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Collection: Multimedia

Purple arrow (1137 bytes)The Multimedia Essay or Designing is Thinking

REFERENCE: Polin, L. (1991) The Multimedia Essay or Designing is Thinking. The Writing Notebook, 8 (4) 27-29.

Description of classroom practice:

CONTEXT: The author describes the youth who transforms from a "reluctant" student to an involved and enthusiastic participant in an interactive multimedia project. This high school English literature teacher asked her students to work in groups of three or four to create an interactive multimedia presentation of Steinbeck's Grapes of Wrath. They were free to make their own meaning and purpose for the task.

PRACTICE: The students divided up the task by researching aspects that were personally interesting in their exploration of two ideas: parallels in today's society and exploration of the times of the story. One student, usually reluctant and slouched in the back of the room, volunteered to "get some art." The next week "Tom" arrived in class with a stack of art books up to chin and exuberantly relayed his discoveries of Depression era artwork. He went on to compose his own depression-style artwork and to connect his efforts with those of the group. Through his interest in art, he was able to become involved in literature and to experience it as "an expressive art form in another medium."

Outcomes/Reflections:

The author notes that she frequently has seen this process whereby "reluctant" learners get "hooked by the power of their own production of knowledge" through composing interactive multimedia essays. She defines interactive multimedia as a hybrid concept combining hypertext and multimedia. The important elements involve multiple linkages among a variety of media and their interactivity (e.g., the deliberate inclusion of choices for the "reader"). She concurs with other research findings that "designing is thinking," and that "when knowledge is connected to purpose, it transforms from static information to active application of understanding." (p. 28) She points out how composition in multimedia shares many characteristics with more traditional writing forms. She lists the following "Nine Official Guidelines for HyperCard Stack Design" (Apple Computer Inc., 1989):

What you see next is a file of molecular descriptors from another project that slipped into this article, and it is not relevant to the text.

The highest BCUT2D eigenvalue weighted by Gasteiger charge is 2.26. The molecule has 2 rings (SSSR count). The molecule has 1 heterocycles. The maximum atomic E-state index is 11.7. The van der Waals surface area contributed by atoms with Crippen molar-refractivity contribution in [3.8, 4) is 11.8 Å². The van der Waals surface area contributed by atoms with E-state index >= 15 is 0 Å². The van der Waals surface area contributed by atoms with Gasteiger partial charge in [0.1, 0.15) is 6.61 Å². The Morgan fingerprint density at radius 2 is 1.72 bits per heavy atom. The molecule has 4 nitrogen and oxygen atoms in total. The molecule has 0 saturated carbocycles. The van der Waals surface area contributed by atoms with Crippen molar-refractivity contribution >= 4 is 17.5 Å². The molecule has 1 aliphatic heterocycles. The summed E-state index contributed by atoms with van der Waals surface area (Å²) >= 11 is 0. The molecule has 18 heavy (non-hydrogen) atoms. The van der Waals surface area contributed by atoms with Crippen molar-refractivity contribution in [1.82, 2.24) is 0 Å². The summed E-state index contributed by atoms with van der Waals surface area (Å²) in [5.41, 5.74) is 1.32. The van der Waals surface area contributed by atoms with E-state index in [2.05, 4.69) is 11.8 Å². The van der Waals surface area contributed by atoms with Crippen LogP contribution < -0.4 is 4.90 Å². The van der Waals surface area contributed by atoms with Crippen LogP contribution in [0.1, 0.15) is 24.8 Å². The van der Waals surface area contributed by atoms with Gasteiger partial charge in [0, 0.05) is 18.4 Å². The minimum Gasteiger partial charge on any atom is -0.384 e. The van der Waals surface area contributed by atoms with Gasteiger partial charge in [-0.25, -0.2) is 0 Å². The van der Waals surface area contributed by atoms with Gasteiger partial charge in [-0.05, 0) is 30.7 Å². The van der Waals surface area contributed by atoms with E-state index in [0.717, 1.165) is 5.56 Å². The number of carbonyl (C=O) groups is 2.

1. Decide who your users are.
  2. Decide what the subject is and what it is not.
  3. Decide how to present the subject matter to your users.
  4. Make your stack easy to navigate.
  5. Introduce people to your stack.
  6. Integrate text, graphic design, and audio design.
  7. Plan on changing our stack several times.
  8. Test early, test often, and listen to your reviewers.
  9. When you're finished, check the stack one last time.

The author explains her preference for open interactive hypertext environments with multimedia tools versus closed "canned" products as a way to encourage users to actively construct representations of their own understandings. She describes MediaText as a simple yet elegant tool that provides a transitional experience for writers to explore multimedia expression of ideas.

FOR MORE INFORMATION:
Linda G. Polin, Professor of Education, Pepperdine University, Graduate School of Education and Psychology, 400 Corporate Pointe, Culver City, CA 90230-7627. Email: lpolin@pepperdine.edu

 

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This material was developed by the National Center to Improve Practice (NCIP), located at Education Development Center, Inc. in Newton, Massachusetts.  NCIP was funded by the U.S. Department of Education, Office of Special Education Programs from October 1, 1992 - September 30, 1998, Grant #H180N20013.  Permission is granted to copy and disseminate this information.  If you do so, please cite NCIP.   Contents do not necessarily reflect the views or policies of the Department of Education, nor does mention of trade names, commercial products, or organizations imply endorsement by NCIP, EDC, or the U.S. Government.  This site was last updated in September 1998. 

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